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Limited Liability Corporations and the LLC Loophole

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WNYC has been reporting on the fundraising efforts of Democratic gubernatorial candidate Andrew Cuomo. He's raised more than $25 millionĀ  -- and more than $3 million of it comes from "limited liability companies," or LLCs. The practice is legal, but government watchdogs say it's a loophole that lets wealthy individuals get around contribution limits by setting up shell companies.

Candidate Cuomo has pledged to close the LLC loophole, but he says in order to win office and reform the campaign law, he first needs to get elected. And to get elected, he says, he needs to keep the loophole open for just a little while longer, because he is not rich enough to finance his own campaign.

Blair Horner, the legislative director for the New York Public Interest Research Group, discusses the issue with WNYC's Richard Hake.

WNYC: You actually worked with Attorney General Cuomo's office in an initiative to bring better transparency to the way our state government works. And part of the goal of that initiative is to help the public understand the state's campaign finance system. Can you talk a little bit about what's good about the current system, and what's lacking?

HORNER: Well, the current system -- the best part of the current system is that the disclosures of campaign donors are made publicly available on the internet so anyone can search for donors or contributors that they're interested in. The bad news is the system is a mess outside of that. The disclosure requirements are weak compared to the rest of the country. There are loopholes that make the law more loophole than law. And it's basically not enforced. The state Board of Elections does not have the resources or the political will, frankly, to crack down on campaign finance coffers. So it's a bad system, it needs overhaul, and so far it hasn't happened.

Tell us about the LLC loophole. First of all, for those of us who don't know, what is a company that's an LLC?

A Limited Liability Corporation, an LLC, is a way to organize a business that is not considered technically a corporation or a partnership -- it's sort of in between. The IRS considers LLCs -- you actually can choose how you want to be treated -- as a Limited Liability Partnership or a Corporation. So it's a mechanism to insulate the owner or owners of a business from liability and still have a business. Unfortunately, it's become a gigantic loophole in the campaign finance system across the country. And the feds have done some work to tighten the restrictions on that. New York hasn't. And so tens of millions of dollars flow through these Limited Liability Corporations with essentially no real meaningful oversight.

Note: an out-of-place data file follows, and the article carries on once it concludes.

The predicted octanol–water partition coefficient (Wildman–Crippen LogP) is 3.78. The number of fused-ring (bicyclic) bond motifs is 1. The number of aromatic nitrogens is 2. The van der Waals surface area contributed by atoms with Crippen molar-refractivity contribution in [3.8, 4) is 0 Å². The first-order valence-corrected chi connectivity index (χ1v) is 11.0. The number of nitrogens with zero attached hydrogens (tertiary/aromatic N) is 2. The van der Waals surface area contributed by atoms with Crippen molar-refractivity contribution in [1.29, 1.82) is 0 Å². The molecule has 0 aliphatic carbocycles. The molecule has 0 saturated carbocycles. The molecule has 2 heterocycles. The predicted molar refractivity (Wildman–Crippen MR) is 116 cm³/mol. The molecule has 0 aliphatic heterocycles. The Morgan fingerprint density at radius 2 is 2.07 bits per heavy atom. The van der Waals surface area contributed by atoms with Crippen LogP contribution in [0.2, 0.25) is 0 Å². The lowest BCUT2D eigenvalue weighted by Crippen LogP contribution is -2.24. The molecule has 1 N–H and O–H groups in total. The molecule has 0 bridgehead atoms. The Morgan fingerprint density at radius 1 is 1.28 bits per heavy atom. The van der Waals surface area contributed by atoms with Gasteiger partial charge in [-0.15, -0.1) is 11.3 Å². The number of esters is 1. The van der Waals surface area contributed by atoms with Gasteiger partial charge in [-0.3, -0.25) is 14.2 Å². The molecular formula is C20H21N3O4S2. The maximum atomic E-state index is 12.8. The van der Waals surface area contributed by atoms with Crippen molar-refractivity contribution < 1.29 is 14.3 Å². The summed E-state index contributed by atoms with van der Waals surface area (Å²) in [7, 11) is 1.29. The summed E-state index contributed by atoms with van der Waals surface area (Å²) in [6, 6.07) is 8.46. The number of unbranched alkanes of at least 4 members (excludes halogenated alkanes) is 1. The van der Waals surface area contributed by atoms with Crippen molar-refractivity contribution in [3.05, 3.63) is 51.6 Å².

The federal government closed the LLC loophole. How come it's not the same on the state level?

It's sort of a crazy story. The LLCs become numerous starting in the early '90s. The FEC says we're going to treat LLCs the same way we treat partnerships. New York State then follows suit, basically treating them as individuals. The feds then change their rules and say we're going to follow the IRS code, and say if an LLC lists itself as a corporation, then it'll be treated as a corporation. New York never follows suit. And so therein lies the rub. The state never updated their interpretation, and so now for the last roughly 15 years, wealthy individuals interested in giving as much money as they can afford can create LLC entities -- sometimes the name of it is just the street address -- and then make the maximum campaign contribution of $150,000 per year, through multiple entities, including themselves.

Tell us about the bills in both the state Senate and Assembly that aim to address the issue. What are they, and what's the progress?

There are different kinds of bills that basically either eliminate the use of LLCs for campaign contributions or treat them like a corporation or follow the way the feds do it. There are different bills that are trying to approach it. The one that had the most action last year was one that would treat LLCs as corporations, and those limits are only $5,000 a year instead of $150,000. But it got jammed up. There's a lot of rhetoric for reform in Albany, but the reality is, political parties and many candidates are addicted to the motherload of money that comes through the LLC.